In his address, Allen gave an overview of John Paul’s legal legacy. He first noted that John Paul’s extensive influence on law and politics came not from any particular vision of legal theory, but rather from his “sense of apostolic zeal, which deeply influenced the way Roman Catholics approach law, politics, and every other arena of human endeavor.” John Paul’s most important jurisprudential legacy, Allen said, is the way he inspired Catholics – including law makers and legal scholars – “to take seriously the public implications of their faith.” 

The Vatican correspondent outlined five areas in which John Paul’s impact was felt most keenly: he consistently preached against the “fallacy of legal positivism, the notion that law is whatever parliaments or courts say it is”; he drew explicit connections between faith and public policy that became a model and a challenge for all Catholics; he became “the world’s leading advocate of human rights”; he became a forceful and effective advocate against the death penalty; and he urged that the use of military force be predicated on the norms of international law  

He also identified three areas in which the late Pope’s jurisprudential legacy has left “open questions,” including the pastoral approach that the Church should take toward Catholics in public life, the meaning of the traditional Catholic “Just War” tradition in the face of modern terrorism, and the ways in which Catholic institutions balance their mission and Catholic identity with the civil law under which they operate.

Concluding his remarks, he noted that the conference is a model for how legal thinkers can bring “the best of Catholic moral and social reflection together with the highest standards of Western legal thought.” Allen urged the conference attendees to “set an example by fostering a conversation which is inclusive and respectful, but which also has teeth in insisting upon identifiably ‘Catholic’ answers to our challenges.” By doing that, Allen concluded, the impact of Catholic Legal Studies, like the impact of John Paul II, “will transcend the boundaries of law and politics, and become a point of light for all of us.”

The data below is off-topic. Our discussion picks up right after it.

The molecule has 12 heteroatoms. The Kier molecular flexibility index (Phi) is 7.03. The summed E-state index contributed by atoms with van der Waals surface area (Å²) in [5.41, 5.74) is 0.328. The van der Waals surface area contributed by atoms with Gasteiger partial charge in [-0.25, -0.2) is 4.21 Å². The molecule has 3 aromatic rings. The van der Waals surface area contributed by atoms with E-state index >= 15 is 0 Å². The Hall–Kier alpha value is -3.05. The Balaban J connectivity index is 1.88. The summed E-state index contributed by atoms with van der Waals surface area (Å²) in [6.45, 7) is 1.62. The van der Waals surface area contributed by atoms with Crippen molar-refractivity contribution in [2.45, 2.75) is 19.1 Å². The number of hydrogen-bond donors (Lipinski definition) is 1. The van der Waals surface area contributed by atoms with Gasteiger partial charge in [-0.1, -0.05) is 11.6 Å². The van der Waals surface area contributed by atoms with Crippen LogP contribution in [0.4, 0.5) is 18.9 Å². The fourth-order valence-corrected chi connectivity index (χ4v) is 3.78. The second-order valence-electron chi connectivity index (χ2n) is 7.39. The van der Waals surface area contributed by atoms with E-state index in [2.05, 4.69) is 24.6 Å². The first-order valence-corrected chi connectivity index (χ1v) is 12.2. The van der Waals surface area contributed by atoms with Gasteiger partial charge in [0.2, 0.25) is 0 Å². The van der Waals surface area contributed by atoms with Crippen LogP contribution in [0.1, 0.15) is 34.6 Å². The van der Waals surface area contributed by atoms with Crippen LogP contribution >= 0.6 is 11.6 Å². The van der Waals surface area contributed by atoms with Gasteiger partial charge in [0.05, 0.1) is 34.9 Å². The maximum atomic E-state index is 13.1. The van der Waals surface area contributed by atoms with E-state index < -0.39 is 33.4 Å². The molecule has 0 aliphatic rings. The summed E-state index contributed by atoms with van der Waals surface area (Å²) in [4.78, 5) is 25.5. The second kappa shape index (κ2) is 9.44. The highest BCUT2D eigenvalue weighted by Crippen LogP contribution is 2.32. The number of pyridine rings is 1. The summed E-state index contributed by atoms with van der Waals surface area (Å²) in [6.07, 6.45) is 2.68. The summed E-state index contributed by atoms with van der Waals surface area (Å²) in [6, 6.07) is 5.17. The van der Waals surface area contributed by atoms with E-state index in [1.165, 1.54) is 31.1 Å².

A Future for Catholic Legal Studies
At the end of the conference, Professor Michael Simons praised the sense of community that had developed at the conference. “Catholic Legal Studies will grow,” he added, “through events like this and through publications like the Journal of Catholic Legal Studies.” Commenting after the conference, Gregory Sisk, a professor at the University of St. Thomas School of Law, expressed similar expectations. “If Catholic Legal Studies should succeed in becoming a distinct and meaningful movement within American jurisprudence in the coming decades,” Sisk noted, “the symposium on ‘The Jurisprudential Legacy of John Paul II’ at St. John’s University this past weekend will be remembered as a watershed event. Not only were each of the presentations wonderful contributions toward a jurisprudence grounded in Catholic social thought and the Catholic intellectual tradition, but the spirit of fellowship generated among all the participants was tangible and powerful.” Sisk added that “what we heard and felt at the St. John’s symposium makes me greatly optimistic that we can have an impact on the legal and political culture and do so in unity while retaining our diversity of approach.”